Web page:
“To connect” in tai chi means that the angles of the body is as strong as possible so the body structure is as strong as possible. The structure demands certain angles as well as support from a strong base. The “he” or “close” means to connect the structure from the foot through the legs, gua, back and spine, shoulder blades, arms, right out to the fingertips. Kai means to “open” as in open up the structure. Another word that was used earlier together with “he” is zhan or stretch. Kai or zhan means that you need to open up the joints before connecting. “Kai” is straightening the spine, “he” is to fold it slightly, or to “ba bei han xiong”, one of the ten fundamental principles according to Yang Cheng Fu, or to “pluck back and hollow chest”.  “He” is to tuck in the tailbone, “Kai is to release, straighten it or untuck it. In the open-close principle, the whole body should, as I said earlier, work as a belch, the whole body constantly contracts and expand, from the legs through the whole spine. The arms help to balance and connect the whole structure. From a neidan perspective or from the POV of circulating qi, “Kai” is like turning on a water tap, and “he” is connecting the hose. Then you can control direction and strength of the water flow. This is similar for tai chi. You must first open up the structure before connecting it. When you connect it you have circulation.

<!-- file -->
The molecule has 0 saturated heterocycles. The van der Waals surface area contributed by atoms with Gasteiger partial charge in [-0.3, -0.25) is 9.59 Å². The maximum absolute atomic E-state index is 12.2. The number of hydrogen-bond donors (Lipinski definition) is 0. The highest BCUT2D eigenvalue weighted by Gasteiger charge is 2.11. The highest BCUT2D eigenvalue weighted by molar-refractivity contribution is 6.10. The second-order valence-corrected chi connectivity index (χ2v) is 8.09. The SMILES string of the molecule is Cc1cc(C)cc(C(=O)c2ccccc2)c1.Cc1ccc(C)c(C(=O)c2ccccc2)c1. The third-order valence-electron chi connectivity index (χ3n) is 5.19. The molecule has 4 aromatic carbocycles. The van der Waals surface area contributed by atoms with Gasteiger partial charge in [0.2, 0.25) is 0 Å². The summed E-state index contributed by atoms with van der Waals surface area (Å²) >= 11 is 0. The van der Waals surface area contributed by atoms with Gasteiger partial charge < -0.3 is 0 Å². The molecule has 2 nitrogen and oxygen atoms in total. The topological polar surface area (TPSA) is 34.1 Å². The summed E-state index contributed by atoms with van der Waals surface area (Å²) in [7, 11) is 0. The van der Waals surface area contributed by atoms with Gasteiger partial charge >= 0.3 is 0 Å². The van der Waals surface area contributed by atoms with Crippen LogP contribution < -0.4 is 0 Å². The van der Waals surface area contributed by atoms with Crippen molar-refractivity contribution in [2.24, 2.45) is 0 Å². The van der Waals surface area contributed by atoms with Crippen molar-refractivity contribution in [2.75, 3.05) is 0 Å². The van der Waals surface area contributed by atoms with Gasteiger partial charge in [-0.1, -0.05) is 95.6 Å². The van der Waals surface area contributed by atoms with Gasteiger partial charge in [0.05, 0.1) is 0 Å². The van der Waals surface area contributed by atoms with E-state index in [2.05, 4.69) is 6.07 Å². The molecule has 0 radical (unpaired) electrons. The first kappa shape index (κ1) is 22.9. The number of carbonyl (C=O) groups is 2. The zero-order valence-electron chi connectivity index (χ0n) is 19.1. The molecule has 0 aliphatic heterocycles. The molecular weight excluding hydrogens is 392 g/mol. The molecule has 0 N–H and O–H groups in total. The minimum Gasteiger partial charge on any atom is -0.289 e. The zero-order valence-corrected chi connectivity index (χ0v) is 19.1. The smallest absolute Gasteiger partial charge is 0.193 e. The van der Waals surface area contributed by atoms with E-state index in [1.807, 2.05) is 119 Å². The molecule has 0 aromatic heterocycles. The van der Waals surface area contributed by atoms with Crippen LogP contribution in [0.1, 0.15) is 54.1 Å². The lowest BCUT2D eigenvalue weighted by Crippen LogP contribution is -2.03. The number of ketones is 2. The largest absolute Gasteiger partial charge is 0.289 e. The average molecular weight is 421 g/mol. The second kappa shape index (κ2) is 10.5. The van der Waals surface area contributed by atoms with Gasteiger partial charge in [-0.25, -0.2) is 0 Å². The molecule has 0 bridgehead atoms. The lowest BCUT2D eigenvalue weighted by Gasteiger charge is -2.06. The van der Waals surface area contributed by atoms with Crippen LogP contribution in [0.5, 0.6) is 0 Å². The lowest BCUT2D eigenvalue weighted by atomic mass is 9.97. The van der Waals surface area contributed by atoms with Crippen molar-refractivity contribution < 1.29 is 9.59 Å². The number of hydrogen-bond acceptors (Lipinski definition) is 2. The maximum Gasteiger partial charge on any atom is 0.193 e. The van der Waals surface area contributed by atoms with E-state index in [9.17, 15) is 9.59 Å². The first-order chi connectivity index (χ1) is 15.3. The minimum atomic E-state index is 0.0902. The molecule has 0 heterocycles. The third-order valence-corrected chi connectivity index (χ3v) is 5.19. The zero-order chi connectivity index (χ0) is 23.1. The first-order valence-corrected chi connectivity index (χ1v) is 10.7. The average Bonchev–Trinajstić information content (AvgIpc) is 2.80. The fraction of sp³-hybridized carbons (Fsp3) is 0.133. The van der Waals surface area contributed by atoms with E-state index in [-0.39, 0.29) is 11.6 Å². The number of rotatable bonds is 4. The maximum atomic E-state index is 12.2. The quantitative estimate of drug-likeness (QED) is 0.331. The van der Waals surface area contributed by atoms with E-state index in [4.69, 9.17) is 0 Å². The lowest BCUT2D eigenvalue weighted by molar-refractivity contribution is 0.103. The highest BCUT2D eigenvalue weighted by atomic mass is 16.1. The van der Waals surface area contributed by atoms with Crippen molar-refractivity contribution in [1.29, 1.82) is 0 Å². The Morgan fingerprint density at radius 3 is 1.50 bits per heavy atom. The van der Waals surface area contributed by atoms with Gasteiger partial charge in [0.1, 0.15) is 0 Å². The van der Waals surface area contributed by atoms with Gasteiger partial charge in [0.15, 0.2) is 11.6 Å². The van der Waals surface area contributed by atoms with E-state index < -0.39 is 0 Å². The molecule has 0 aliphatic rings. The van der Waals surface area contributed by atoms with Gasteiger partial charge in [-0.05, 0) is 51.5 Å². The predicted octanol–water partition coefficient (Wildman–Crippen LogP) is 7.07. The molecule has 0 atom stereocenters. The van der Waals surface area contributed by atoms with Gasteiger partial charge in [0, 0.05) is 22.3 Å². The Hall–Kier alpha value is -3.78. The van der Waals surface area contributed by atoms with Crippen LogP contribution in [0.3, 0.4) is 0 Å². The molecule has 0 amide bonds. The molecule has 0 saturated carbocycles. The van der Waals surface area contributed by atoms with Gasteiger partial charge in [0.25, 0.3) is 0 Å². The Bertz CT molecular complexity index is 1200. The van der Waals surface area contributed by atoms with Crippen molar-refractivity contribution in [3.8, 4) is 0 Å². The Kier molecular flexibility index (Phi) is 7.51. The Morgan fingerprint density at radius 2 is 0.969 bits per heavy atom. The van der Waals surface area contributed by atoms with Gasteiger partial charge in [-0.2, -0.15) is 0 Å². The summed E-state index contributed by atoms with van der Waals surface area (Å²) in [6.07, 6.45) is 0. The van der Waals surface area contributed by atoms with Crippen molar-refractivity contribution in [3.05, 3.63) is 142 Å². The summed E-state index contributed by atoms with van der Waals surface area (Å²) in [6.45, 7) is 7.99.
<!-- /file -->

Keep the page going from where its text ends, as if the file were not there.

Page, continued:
In Tai Chi, as I already have stated, “Kai/He’ should be present in every movement. But how often do you hear an explanation how “Kai/He” is used for ba jin/ 8 “energies”? If you have already read a whole lot of texts about Tai Chi you will know that the answer is never. Absolutely no one explain this.

All of the 8 jins or energies are aspects of either Kai or He body movements. As techniques, they are eight different ways to use either open or close aspects for combat. What is the point of arranging techniques or fighting methods in either Kai or he? This has nothing to do with theory or philosophy. In fact, there’s a very commonsensical practicality behind this construction. If you consider each and one of the eight jins as either an open or close aspect, you can understand that they function very clever together. One of the eight jin is used to store energy for another jin. When you pull or twist your body, the next movement will flow easy and natural into the other. If you consider the jins as different aspects of certain body movement as you use them in real situations, the energies will flow into each other continuously without gaps or breaks. Your movements will become lively, you will move smooth and find it easy to change swiftly between movements.